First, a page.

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Villa looking to give Lambert an extension, and that's a smart move

The manager's contract was set to expire after next season, but re-upping now provides some stability that the club desperately needs.

Jan Kruger

Paul Lambert has had a rough season, managing only 3 wins in 12 attempts at Villa Park, watching his side crash out of both cups early (including a loss to a League One team), and dealing with the constant fear of relegation. Nevertheless, the Aston Villa board seem ready to give the manager a reward for his work, and it is being reported that the two sides are in discussions to extend Lambert's contract and give him a raise.

The current contract that Lambert is on is set to expire at the end of next season, and the move to extend early is clearly a push to secure the manager's services for the long term and add a degree of stability to a club that has been sorely lacking it since the sudden departure of Martin O'Neill in 2010. Given the problems outlined above, this is a move that will surely anger many Aston Villa fans, but it is one that shouldn't have that effect.

Lambert has admittedly had some troubles in his first two seasons with the club, but they have come largely as a result of the moves he is making that will make the club secure for years to come. He consistently throws out young teams who perhaps have less experience than would be desired from a Premier League club, and the results are about what you would expect. Nevertheless, it is those players who are building the foundation of a club that doesn't have an absurd wage-bill and will be able to more intelligently make big signings in the future.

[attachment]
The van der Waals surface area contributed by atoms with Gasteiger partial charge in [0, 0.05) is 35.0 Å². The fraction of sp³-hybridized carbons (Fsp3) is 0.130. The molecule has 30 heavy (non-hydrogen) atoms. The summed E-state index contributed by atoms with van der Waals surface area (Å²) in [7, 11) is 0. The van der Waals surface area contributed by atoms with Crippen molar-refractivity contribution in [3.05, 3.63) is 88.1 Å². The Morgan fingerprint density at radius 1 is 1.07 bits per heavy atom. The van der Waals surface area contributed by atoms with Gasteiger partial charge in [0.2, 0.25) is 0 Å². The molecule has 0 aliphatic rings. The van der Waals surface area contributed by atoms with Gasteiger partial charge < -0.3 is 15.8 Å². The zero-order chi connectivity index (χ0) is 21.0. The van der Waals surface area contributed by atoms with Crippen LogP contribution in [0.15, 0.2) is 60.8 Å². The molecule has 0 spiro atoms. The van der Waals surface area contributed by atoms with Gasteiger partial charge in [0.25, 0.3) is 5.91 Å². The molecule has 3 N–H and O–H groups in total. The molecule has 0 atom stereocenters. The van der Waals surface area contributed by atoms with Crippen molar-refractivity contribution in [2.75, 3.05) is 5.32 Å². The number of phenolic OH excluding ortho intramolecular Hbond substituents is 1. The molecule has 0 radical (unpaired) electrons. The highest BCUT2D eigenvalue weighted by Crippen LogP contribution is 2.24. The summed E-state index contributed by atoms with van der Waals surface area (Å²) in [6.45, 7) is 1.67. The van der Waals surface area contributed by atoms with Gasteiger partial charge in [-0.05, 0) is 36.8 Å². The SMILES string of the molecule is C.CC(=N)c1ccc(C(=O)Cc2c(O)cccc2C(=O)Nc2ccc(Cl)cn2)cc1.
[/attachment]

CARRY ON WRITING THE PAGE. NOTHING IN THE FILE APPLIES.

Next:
And what's more is that the players that Lambert has signed often have oodles of raw talent and potential. There are rough results, but there are also matches like the trip to Anfield, in which we saw a Villa team that could hang with any other club in the Premiership. Lambert is building the club in an intelligent way: low-wage players with lots of upside who won't leave the team in the Championship. It's not been comfortable lately, and it may not be for a year or two, but this is the sort of path that could lead to long, sustainable success for the club we all love.

There may be other, better, managers out there. But anyone the club hires will have some problems, and keeping Lambert means stability. The issues we have with the manager strike me as a small price to pay for the chance at lasting change at Aston Villa.